Joseph Nye has said security is like oxygen: everyone enjoys it when it is present and few fully appreciate it until it is absent, at which point regaining it becomes an all-consuming obsession.
At a recent workshop on grand strategy, one of my colleagues observed that American power may be like gravity: it is hard to evaluate its reach and impact until it is gone, at which point we are likely to miss it acutely.
He is on to something that policymakers have recognized but have struggled to articulate in a way that won’t get mocked by academics (cf. “indispensable power”). Certainly the United States has not always wielded its power perfectly, and there are doubtless instances when some (perhaps many) other international actors would have preferred “less United States involvement.” But the United States has been a critical provider of global public goods, especially global public goods in the security sphere and a world where the United States is both unwilling and incapable of providing those public goods is likely to be a world far less congenial for many global actors — including, ironically, many who have made a cottage industry of blaming America first for the world’s problems.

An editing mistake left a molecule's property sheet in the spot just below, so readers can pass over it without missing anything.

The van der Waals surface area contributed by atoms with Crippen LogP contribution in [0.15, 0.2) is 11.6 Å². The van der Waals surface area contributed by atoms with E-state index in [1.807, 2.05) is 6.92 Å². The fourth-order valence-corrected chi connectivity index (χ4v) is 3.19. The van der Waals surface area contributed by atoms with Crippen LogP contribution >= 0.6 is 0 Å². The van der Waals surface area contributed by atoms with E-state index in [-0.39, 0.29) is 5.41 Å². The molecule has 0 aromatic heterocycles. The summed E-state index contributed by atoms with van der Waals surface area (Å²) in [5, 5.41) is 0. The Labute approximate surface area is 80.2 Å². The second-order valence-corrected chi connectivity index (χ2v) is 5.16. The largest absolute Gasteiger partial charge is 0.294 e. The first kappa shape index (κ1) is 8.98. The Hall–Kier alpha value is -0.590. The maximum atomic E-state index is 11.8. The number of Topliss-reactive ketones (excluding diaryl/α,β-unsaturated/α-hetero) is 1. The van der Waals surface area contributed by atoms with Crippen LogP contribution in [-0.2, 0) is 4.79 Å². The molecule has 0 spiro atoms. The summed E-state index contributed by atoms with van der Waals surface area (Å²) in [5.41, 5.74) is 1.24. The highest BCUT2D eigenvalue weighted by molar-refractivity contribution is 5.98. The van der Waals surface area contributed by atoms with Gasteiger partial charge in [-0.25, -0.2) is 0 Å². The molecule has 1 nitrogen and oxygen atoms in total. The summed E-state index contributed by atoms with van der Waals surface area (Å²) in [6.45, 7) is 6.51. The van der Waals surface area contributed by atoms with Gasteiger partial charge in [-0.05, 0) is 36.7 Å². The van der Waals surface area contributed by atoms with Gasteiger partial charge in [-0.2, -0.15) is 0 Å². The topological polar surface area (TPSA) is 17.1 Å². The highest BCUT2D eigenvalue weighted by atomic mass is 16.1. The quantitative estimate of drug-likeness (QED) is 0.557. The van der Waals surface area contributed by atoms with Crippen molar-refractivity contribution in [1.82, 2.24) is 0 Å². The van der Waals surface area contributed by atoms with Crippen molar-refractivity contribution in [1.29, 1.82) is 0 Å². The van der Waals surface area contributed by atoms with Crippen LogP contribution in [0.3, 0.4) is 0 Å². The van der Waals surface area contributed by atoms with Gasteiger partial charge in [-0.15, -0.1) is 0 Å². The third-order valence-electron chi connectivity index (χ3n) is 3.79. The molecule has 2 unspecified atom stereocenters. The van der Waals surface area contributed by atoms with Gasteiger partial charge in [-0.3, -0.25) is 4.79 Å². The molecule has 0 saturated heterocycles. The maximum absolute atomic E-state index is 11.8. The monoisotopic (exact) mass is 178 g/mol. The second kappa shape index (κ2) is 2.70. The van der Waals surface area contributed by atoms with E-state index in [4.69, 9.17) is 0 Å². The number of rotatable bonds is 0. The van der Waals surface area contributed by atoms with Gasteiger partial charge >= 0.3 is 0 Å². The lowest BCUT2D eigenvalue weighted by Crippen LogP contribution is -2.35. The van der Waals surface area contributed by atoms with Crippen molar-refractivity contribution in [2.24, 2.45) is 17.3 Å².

Perhaps the question is best put this way: what global problem will be easier to solve if the United States is weaker relative to other countries and, feeling that weakness, is less-willing to engage globally?